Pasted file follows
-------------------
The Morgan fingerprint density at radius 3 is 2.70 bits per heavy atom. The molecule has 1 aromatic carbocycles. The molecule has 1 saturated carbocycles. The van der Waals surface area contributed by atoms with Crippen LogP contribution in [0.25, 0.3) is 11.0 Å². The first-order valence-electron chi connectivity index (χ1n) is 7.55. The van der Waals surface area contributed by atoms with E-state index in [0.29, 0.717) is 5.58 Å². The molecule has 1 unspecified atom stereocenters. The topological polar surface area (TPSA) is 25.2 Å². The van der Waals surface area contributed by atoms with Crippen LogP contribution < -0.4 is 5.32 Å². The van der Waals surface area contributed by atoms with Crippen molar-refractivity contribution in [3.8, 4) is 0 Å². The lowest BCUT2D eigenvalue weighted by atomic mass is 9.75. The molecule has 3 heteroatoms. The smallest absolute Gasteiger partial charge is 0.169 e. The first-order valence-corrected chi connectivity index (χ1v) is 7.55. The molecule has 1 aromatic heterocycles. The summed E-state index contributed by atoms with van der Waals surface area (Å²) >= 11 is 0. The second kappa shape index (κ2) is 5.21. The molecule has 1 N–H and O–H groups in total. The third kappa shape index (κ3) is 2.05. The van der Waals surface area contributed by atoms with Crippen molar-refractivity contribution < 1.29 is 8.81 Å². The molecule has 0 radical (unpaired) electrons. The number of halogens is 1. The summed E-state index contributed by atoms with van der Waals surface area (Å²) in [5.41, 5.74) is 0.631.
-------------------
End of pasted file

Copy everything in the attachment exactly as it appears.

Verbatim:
The Morgan fingerprint density at radius 3 is 2.70 bits per heavy atom. The molecule has 1 aromatic carbocycles. The molecule has 1 saturated carbocycles. The van der Waals surface area contributed by atoms with Crippen LogP contribution in [0.25, 0.3) is 11.0 Å². The first-order valence-electron chi connectivity index (χ1n) is 7.55. The van der Waals surface area contributed by atoms with E-state index in [0.29, 0.717) is 5.58 Å². The molecule has 1 unspecified atom stereocenters. The topological polar surface area (TPSA) is 25.2 Å². The van der Waals surface area contributed by atoms with Crippen LogP contribution < -0.4 is 5.32 Å². The van der Waals surface area contributed by atoms with Crippen molar-refractivity contribution in [3.8, 4) is 0 Å². The lowest BCUT2D eigenvalue weighted by atomic mass is 9.75. The molecule has 3 heteroatoms. The smallest absolute Gasteiger partial charge is 0.169 e. The first-order valence-corrected chi connectivity index (χ1v) is 7.55. The molecule has 1 aromatic heterocycles. The summed E-state index contributed by atoms with van der Waals surface area (Å²) >= 11 is 0. The second kappa shape index (κ2) is 5.21. The molecule has 1 N–H and O–H groups in total. The third kappa shape index (κ3) is 2.05. The van der Waals surface area contributed by atoms with Crippen molar-refractivity contribution < 1.29 is 8.81 Å². The molecule has 0 radical (unpaired) electrons. The number of halogens is 1. The summed E-state index contributed by atoms with van der Waals surface area (Å²) in [5.41, 5.74) is 0.631.